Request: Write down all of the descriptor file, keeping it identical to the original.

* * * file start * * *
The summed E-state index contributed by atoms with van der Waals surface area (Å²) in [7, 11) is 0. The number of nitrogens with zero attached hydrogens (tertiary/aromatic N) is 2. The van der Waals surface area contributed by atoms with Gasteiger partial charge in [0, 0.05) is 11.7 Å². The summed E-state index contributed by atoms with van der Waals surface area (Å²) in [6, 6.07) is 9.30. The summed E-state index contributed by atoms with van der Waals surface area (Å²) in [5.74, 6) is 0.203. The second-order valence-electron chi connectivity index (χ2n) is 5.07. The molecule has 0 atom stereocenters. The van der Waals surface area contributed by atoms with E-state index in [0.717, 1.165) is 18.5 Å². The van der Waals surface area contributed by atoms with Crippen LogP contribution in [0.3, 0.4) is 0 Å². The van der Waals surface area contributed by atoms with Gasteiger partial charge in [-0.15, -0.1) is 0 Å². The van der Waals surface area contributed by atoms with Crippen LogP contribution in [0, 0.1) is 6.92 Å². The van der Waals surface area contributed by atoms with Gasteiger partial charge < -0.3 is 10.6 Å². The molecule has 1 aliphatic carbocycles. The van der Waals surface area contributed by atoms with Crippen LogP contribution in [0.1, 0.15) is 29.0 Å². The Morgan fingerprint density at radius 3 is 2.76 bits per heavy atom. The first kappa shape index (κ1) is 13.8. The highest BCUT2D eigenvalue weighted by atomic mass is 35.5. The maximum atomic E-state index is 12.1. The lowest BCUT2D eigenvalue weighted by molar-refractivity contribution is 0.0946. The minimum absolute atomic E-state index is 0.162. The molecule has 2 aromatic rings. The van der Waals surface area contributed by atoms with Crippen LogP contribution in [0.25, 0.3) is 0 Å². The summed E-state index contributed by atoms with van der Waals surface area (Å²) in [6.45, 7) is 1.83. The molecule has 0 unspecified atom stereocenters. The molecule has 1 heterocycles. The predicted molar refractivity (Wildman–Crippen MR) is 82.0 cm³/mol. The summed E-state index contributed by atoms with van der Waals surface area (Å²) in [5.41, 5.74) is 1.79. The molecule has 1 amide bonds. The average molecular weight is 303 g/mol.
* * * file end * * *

The summed E-state index contributed by atoms with van der Waals surface area (Å²) in [7, 11) is 0. The number of nitrogens with zero attached hydrogens (tertiary/aromatic N) is 2. The van der Waals surface area contributed by atoms with Gasteiger partial charge in [0, 0.05) is 11.7 Å². The summed E-state index contributed by atoms with van der Waals surface area (Å²) in [6, 6.07) is 9.30. The summed E-state index contributed by atoms with van der Waals surface area (Å²) in [5.74, 6) is 0.203. The second-order valence-electron chi connectivity index (χ2n) is 5.07. The molecule has 0 atom stereocenters. The van der Waals surface area contributed by atoms with E-state index in [0.717, 1.165) is 18.5 Å². The van der Waals surface area contributed by atoms with Crippen LogP contribution in [0.3, 0.4) is 0 Å². The van der Waals surface area contributed by atoms with Gasteiger partial charge in [-0.15, -0.1) is 0 Å². The van der Waals surface area contributed by atoms with Crippen LogP contribution in [0, 0.1) is 6.92 Å². The van der Waals surface area contributed by atoms with Gasteiger partial charge < -0.3 is 10.6 Å². The molecule has 1 aliphatic carbocycles. The van der Waals surface area contributed by atoms with Crippen LogP contribution in [0.1, 0.15) is 29.0 Å². The Morgan fingerprint density at radius 3 is 2.76 bits per heavy atom. The first kappa shape index (κ1) is 13.8. The highest BCUT2D eigenvalue weighted by atomic mass is 35.5. The maximum atomic E-state index is 12.1. The lowest BCUT2D eigenvalue weighted by molar-refractivity contribution is 0.0946. The minimum absolute atomic E-state index is 0.162. The molecule has 2 aromatic rings. The van der Waals surface area contributed by atoms with Crippen LogP contribution in [0.25, 0.3) is 0 Å². The summed E-state index contributed by atoms with van der Waals surface area (Å²) in [6.45, 7) is 1.83. The molecule has 0 unspecified atom stereocenters. The molecule has 1 heterocycles. The predicted molar refractivity (Wildman–Crippen MR) is 82.0 cm³/mol. The summed E-state index contributed by atoms with van der Waals surface area (Å²) in [5.41, 5.74) is 1.79. The molecule has 1 amide bonds. The average molecular weight is 303 g/mol.